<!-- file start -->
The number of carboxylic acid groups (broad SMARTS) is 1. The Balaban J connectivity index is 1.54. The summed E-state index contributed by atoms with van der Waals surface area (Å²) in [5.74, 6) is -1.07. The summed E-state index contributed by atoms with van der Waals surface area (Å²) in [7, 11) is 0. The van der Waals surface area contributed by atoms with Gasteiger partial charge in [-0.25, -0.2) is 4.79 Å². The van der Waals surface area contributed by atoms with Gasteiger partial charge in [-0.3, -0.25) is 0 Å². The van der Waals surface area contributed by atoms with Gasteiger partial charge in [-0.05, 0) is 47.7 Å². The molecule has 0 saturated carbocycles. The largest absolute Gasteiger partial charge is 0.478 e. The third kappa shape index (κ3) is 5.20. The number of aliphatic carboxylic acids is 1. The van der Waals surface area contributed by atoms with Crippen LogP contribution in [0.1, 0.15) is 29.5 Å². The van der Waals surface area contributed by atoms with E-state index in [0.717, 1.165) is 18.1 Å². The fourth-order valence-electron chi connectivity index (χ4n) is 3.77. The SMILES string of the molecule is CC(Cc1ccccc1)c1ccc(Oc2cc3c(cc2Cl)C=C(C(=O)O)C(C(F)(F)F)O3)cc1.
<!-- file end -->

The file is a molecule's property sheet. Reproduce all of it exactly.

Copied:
The number of carboxylic acid groups (broad SMARTS) is 1. The Balaban J connectivity index is 1.54. The summed E-state index contributed by atoms with van der Waals surface area (Å²) in [5.74, 6) is -1.07. The summed E-state index contributed by atoms with van der Waals surface area (Å²) in [7, 11) is 0. The van der Waals surface area contributed by atoms with Gasteiger partial charge in [-0.25, -0.2) is 4.79 Å². The van der Waals surface area contributed by atoms with Gasteiger partial charge in [-0.3, -0.25) is 0 Å². The van der Waals surface area contributed by atoms with Gasteiger partial charge in [-0.05, 0) is 47.7 Å². The molecule has 0 saturated carbocycles. The largest absolute Gasteiger partial charge is 0.478 e. The third kappa shape index (κ3) is 5.20. The number of aliphatic carboxylic acids is 1. The van der Waals surface area contributed by atoms with Crippen LogP contribution in [0.1, 0.15) is 29.5 Å². The van der Waals surface area contributed by atoms with E-state index in [0.717, 1.165) is 18.1 Å². The fourth-order valence-electron chi connectivity index (χ4n) is 3.77. The SMILES string of the molecule is CC(Cc1ccccc1)c1ccc(Oc2cc3c(cc2Cl)C=C(C(=O)O)C(C(F)(F)F)O3)cc1.